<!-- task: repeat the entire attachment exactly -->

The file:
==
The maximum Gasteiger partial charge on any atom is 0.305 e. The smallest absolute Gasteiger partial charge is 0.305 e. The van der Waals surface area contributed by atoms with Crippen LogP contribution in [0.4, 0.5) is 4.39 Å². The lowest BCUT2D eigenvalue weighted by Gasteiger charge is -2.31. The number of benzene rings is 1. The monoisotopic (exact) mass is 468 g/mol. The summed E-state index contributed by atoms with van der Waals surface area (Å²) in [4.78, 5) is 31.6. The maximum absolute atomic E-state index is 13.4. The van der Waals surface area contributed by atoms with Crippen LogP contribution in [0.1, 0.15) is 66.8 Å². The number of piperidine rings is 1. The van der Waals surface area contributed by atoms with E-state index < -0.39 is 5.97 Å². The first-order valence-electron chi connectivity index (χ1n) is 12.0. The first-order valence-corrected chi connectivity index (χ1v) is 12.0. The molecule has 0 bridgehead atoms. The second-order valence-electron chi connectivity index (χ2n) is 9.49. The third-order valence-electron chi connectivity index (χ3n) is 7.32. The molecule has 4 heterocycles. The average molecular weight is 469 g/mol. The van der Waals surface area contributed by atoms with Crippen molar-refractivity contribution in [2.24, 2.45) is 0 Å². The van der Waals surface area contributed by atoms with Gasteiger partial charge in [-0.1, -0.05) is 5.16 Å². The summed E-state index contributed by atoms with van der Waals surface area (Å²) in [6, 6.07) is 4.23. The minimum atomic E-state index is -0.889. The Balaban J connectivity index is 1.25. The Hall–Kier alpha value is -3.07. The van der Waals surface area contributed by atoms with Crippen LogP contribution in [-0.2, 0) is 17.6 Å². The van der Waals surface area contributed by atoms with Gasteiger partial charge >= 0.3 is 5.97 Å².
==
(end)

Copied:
The maximum Gasteiger partial charge on any atom is 0.305 e. The smallest absolute Gasteiger partial charge is 0.305 e. The van der Waals surface area contributed by atoms with Crippen LogP contribution in [0.4, 0.5) is 4.39 Å². The lowest BCUT2D eigenvalue weighted by Gasteiger charge is -2.31. The number of benzene rings is 1. The monoisotopic (exact) mass is 468 g/mol. The summed E-state index contributed by atoms with van der Waals surface area (Å²) in [4.78, 5) is 31.6. The maximum absolute atomic E-state index is 13.4. The van der Waals surface area contributed by atoms with Crippen LogP contribution in [0.1, 0.15) is 66.8 Å². The number of piperidine rings is 1. The van der Waals surface area contributed by atoms with E-state index < -0.39 is 5.97 Å². The first-order valence-electron chi connectivity index (χ1n) is 12.0. The first-order valence-corrected chi connectivity index (χ1v) is 12.0. The molecule has 0 bridgehead atoms. The second-order valence-electron chi connectivity index (χ2n) is 9.49. The third-order valence-electron chi connectivity index (χ3n) is 7.32. The molecule has 4 heterocycles. The average molecular weight is 469 g/mol. The van der Waals surface area contributed by atoms with Crippen molar-refractivity contribution in [2.24, 2.45) is 0 Å². The van der Waals surface area contributed by atoms with Gasteiger partial charge in [-0.1, -0.05) is 5.16 Å². The summed E-state index contributed by atoms with van der Waals surface area (Å²) in [6, 6.07) is 4.23. The minimum atomic E-state index is -0.889. The Balaban J connectivity index is 1.25. The Hall–Kier alpha value is -3.07. The van der Waals surface area contributed by atoms with Crippen LogP contribution in [-0.2, 0) is 17.6 Å². The van der Waals surface area contributed by atoms with Gasteiger partial charge >= 0.3 is 5.97 Å².